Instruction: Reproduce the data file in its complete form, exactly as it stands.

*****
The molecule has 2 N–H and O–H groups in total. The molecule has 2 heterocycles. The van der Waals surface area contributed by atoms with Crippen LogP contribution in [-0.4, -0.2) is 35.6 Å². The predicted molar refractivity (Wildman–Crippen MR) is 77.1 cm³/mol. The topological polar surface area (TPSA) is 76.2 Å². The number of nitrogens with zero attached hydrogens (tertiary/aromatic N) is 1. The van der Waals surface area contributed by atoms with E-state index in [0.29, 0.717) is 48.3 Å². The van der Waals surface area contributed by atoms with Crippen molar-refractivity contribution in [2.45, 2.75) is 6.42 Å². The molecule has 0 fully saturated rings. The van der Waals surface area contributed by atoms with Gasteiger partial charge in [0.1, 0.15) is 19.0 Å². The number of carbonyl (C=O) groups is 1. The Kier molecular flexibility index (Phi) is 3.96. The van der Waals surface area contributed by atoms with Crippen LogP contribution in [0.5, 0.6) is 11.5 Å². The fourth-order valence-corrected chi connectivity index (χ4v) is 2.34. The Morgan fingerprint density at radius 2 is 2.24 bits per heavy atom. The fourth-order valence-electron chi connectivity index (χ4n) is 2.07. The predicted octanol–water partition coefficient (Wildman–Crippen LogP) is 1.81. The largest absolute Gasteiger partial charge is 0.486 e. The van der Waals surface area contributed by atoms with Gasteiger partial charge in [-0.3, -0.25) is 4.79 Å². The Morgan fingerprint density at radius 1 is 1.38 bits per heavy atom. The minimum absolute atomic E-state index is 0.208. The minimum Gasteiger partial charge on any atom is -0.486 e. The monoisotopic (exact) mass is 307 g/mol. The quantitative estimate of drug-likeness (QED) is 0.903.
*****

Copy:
The molecule has 2 N–H and O–H groups in total. The molecule has 2 heterocycles. The van der Waals surface area contributed by atoms with Crippen LogP contribution in [-0.4, -0.2) is 35.6 Å². The predicted molar refractivity (Wildman–Crippen MR) is 77.1 cm³/mol. The topological polar surface area (TPSA) is 76.2 Å². The number of nitrogens with zero attached hydrogens (tertiary/aromatic N) is 1. The van der Waals surface area contributed by atoms with E-state index in [0.29, 0.717) is 48.3 Å². The van der Waals surface area contributed by atoms with Crippen molar-refractivity contribution in [2.45, 2.75) is 6.42 Å². The molecule has 0 fully saturated rings. The van der Waals surface area contributed by atoms with Gasteiger partial charge in [0.1, 0.15) is 19.0 Å². The number of carbonyl (C=O) groups is 1. The Kier molecular flexibility index (Phi) is 3.96. The van der Waals surface area contributed by atoms with Crippen LogP contribution in [0.5, 0.6) is 11.5 Å². The fourth-order valence-corrected chi connectivity index (χ4v) is 2.34. The Morgan fingerprint density at radius 2 is 2.24 bits per heavy atom. The fourth-order valence-electron chi connectivity index (χ4n) is 2.07. The predicted octanol–water partition coefficient (Wildman–Crippen LogP) is 1.81. The largest absolute Gasteiger partial charge is 0.486 e. The van der Waals surface area contributed by atoms with Gasteiger partial charge in [-0.3, -0.25) is 4.79 Å². The Morgan fingerprint density at radius 1 is 1.38 bits per heavy atom. The minimum absolute atomic E-state index is 0.208. The minimum Gasteiger partial charge on any atom is -0.486 e. The monoisotopic (exact) mass is 307 g/mol. The quantitative estimate of drug-likeness (QED) is 0.903.